Controls on carbon and nutrient cycling in arctic tundra
Principal Investigator: Grogan, Paul (12)
Licence Number: 15073
Organization: Queen's University
Licensed Year(s): 2018 2017 2016 2015 2014 2013 2012 2011 2010 2009 2008
Issued: May 29, 2012
Project Team: Paul Grogan (Principal Investigator, Queen's University), Casper Christiansen (Ph.D. student, Queen's University), Tara Zamin (Ph.D. student, Queen's University)

Objective(s): To substantially advance our understanding of how Canadian arctic tundra ecosystems function, and therefore how they are likely to be affected by perturbations such as climate change, resource development and extraction, and atmospheric pollution.

Project Description: The goal of this research over the next five years is to substantially advance our understanding of how Canadian arctic tundra ecosystems function, and therefore how they are likely to be affected by perturbations such as climate change, resource development and extraction, and atmospheric pollution. Specifically, this research team will focus on the impacts on vegetation due to warmer summer temperatures, deeper winter snow, increased nutrient availability and changes in herbivory.
The research will involve sampling of small pieces of soil and vegetation from an area within a 5 km radius of the Daring Lake Research Station, as this research team ll as from the small experimental manipulations (fertilizer plots (5 x 7 m), snowfences (15 m), greenhouses (~2 x 5 m) and fenced exclosures (20 x 20m)) that this research team has set up within an ~3 km2 area close to the station.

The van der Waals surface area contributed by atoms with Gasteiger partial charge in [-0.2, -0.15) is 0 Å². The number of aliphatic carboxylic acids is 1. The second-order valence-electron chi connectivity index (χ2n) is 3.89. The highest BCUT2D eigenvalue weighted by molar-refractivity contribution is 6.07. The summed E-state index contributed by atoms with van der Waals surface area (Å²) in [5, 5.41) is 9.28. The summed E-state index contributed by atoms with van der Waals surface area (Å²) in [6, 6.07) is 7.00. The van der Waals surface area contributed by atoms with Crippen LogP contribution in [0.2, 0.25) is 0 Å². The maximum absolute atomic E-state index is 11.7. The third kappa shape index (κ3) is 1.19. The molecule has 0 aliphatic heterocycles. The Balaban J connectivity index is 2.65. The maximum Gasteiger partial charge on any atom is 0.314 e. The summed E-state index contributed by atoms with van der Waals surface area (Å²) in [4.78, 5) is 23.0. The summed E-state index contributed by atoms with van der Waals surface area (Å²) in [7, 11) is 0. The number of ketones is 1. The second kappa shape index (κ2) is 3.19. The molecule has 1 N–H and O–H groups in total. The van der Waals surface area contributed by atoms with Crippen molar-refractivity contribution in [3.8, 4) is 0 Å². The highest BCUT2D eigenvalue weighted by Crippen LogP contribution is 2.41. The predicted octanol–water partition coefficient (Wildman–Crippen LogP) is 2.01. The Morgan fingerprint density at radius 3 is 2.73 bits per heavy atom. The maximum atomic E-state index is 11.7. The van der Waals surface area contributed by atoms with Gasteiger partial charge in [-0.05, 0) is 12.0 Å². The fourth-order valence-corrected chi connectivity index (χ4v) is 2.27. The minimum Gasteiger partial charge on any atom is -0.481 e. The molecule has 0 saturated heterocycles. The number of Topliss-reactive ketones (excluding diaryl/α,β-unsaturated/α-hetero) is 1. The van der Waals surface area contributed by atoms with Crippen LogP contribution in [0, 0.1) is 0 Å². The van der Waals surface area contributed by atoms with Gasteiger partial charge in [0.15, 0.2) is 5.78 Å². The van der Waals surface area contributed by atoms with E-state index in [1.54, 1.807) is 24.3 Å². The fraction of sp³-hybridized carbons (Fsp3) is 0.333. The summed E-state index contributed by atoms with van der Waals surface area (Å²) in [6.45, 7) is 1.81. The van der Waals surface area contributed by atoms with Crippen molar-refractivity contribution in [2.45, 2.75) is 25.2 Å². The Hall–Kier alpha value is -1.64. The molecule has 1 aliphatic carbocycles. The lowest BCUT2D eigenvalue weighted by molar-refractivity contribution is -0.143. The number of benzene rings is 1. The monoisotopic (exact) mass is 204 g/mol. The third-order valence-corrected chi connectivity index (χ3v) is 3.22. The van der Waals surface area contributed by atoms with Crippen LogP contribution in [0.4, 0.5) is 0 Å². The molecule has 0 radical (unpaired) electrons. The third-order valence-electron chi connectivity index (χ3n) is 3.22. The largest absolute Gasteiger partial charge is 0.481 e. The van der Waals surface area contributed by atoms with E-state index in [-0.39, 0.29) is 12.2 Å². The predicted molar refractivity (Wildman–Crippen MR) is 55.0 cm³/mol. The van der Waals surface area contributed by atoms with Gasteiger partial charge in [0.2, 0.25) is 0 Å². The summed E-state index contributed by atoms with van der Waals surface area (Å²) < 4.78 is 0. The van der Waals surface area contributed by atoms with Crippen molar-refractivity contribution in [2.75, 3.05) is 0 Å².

Ongoing activities

Q1. What is the significance of biogeochemical processes during winter and spring-thaw to overall annual nitrogen cycling in tundra ecosystems?
This question will be addressed through long-term manipulations of snow depth (fences) and nitrogen availability (using additions of the stable isotopic tracer 15N in late Fall) at Daring Lake. This research team will study the effects of deepened snow on winter and springtime nitrogen availability to plants, as this research team as soil solution and microbial pools, and run-off/leachates in the subsequent spring and summer seasons. Relative partitioning amongst microbial and vegetation components including shrubs will be determined using the 15N label.

Q2. What are the principal controls on the functioning of common tundra ecosystem types, and how are they likely to be affected directly and indirectly by climate change?
The researcher has initiated (along with this colleagues Drs. Lafleur and Henry) and now maintain a series of strategic long-term experiments in birch hummock tundra at Daring (factorial N and P additions, greenhouse warming and drying, low level and isotopic nitrogen additions, snow fences, and partly fertilized fenced exclosures) to investigate the response dynamics and interactions between various factors that are expected to be altered by future climate (e.g. snow accumulation, vegetation distributions). These experiments will provide the essential foundation to characterize many of the major controls on the functioning of an ecosystem-type that extends across a large section of the Canadian low Arctic and to contrast the findings with those from other major arctic research sites (e.g. Toolik Lake in Alaska, and Abisko in Sweden).